As leaders and managers, we are entrusted with the important mission of overseeing our team(s) as well as the profitable and efficient stewardship of our business (or a portion of the business). However, too often, our mission becomes misaligned as we help our team members out by solving their problems for them rather than letting them figure things out on their own.
While it is great to feel needed and knowledgeable, we do a disservice to our people and to our businesses if we don’t focus specifically on making our employees 'Problem Solvers.'
While easy to say, it is most definitely more difficult to do and here are a few pointers that may prove beneficial.
1. Something You Can Do - Create A Speak-Up Environment – If a team member believes that every time they introduce a new idea; they must go through an overly burdensome protocol or that they are going to get slapped if it is not perfect, you are setting the stage for problem solving failure. Instead, develop an environment that fosters innovation and allows people to explore some alternative options without always requiring a short-leashed approval.
Herb Kelleher, founder and former CEO of Southwest Airlines states “Creating an atmosphere in which people feel comfortable speaking their minds without running the risk of offending people is enormously important. In order to accomplish this, make them feel like part of the family. You want people to feel free to have a dinner-table conversation; some people are like the quiet, reclusive kid who doesn’t say much in the classroom but babbles at dinner.” My new friends at Microsoft , Ross Smith and Mark Hanson, have pushed this envelope aggressively by pursuing a trust based working environment. As a result, productivity has increased substantially and less attrition is taking place. Check out my previous post on this for more information on their efforts.
2. Something They Can Do - Problem Solving Techniques – Assuming people feel comfortable expressing themselves, help them to figure out key problem solving skills. For example, guide them to identify one or more solutions to a problem before coming to you with questions.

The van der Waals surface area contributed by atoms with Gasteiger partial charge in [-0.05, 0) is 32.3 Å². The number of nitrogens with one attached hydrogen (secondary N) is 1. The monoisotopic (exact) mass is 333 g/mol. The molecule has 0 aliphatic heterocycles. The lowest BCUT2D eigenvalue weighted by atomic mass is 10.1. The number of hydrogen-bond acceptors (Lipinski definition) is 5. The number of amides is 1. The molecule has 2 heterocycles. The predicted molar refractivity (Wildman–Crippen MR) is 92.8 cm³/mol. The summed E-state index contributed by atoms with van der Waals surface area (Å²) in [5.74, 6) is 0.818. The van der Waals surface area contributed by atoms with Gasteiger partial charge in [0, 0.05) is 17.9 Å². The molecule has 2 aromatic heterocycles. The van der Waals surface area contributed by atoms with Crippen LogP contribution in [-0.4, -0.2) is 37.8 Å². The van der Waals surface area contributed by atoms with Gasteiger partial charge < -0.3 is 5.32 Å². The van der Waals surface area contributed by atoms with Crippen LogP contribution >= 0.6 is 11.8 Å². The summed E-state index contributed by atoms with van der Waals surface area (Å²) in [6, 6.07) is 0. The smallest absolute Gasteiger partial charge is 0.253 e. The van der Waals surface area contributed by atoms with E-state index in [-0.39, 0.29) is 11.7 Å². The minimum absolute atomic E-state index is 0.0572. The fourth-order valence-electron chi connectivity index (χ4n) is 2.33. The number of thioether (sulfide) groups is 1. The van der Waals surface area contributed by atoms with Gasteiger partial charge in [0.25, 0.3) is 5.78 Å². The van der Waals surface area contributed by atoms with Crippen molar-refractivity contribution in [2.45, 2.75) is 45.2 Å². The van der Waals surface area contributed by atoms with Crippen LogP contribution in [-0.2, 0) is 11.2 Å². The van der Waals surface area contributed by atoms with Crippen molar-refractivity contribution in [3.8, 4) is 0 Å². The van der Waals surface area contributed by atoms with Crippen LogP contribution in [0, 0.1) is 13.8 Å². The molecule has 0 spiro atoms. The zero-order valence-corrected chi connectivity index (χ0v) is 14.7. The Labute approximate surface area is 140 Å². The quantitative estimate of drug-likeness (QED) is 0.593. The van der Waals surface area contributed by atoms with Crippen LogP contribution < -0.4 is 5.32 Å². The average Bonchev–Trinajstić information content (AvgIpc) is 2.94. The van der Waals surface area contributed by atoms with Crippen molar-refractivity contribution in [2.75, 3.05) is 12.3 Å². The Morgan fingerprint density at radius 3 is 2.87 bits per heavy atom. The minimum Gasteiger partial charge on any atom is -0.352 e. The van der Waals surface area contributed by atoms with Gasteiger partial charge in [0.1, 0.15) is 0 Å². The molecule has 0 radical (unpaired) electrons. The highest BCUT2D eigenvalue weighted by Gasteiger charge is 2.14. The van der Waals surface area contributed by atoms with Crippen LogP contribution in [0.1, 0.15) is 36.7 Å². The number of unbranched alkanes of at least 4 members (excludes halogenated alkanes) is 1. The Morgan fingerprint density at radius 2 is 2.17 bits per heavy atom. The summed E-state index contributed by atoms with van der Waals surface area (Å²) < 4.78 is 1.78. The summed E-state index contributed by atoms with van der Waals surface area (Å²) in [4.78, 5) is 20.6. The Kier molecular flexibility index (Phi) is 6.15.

Additionally and more importantly, ask them to identify the merits and challenges) with each solution. As appropriate, they can research these recommendations and vet them with others. This forces them into a “critical thinking” state as they look to solve problems on their own. Dr. John Seffrin, CEO of the American Cancer Society shares “The key is there needs to be an ability in a given time period between ideation, conceptualization and articulation of where you’re going in the business strategy; to get there and to get results.” Give your team members this ability and they will be well-prepared to solve problems on their own more effectively.
3. Something You Can Do - Excuse Yourself From The Answer Equation – The easiest, most controllable and comfortable situation for most of us is to help our team members solve their problems for them when they approach us. But look what that does…we become the brains for the more complex issues and don’t teach to solve on their own. I’m not advocating that you don’t support your people; simply that you take the somewhat uncomfortable step to ask them to figure out the problem on their own rather than figuring it out for them. This can manifest itself in a few ways.
First, don’t accept a discussion unless your team member has identified at least X solutions to a problem with a preferred recommendation. Second, if you are unhappy with the results, don’t immediately correct it for them. Provide some additional thoughts that will push them to think on their own. Third, sometimes it is OK to make yourself a little less available to see how they survive without the crutch of your problem solving skills. A seminal experience in my education was with Professor Andrew Downie who taught my Literature and Poetry class; a class that I was admittedly less than thrilled about when it started.
The short story is that I put little effort into the class and when I submitted my first few papers they were mediocre at best. Professor Downie could have accepted by work and moved on but he didn’t. Instead, he pushed me to think more critically and solve the problems that existed in my writing. His constructive feedback, coupled with his push to have me solve my own problems rather than him giving me the answers. I ended the class with an A and his message still continues to resonate today.
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The reality is that if our people must continually come to us for answers; we’re ultimately creating more problems rather than problem solvers. Give them the tools to help themselves and your begin building an army of capable problem solvers.
Russ Edelman is President & CEO of Corridor Consulting and founder of Nice Guy Strategies, LLC (NGS) and the author of “Nice Guys Can Get The Corner Office: Eight Strategies for Winning in Business Without Being a Jerk.”
Comments? Send them to Russe@niceguystrategies.com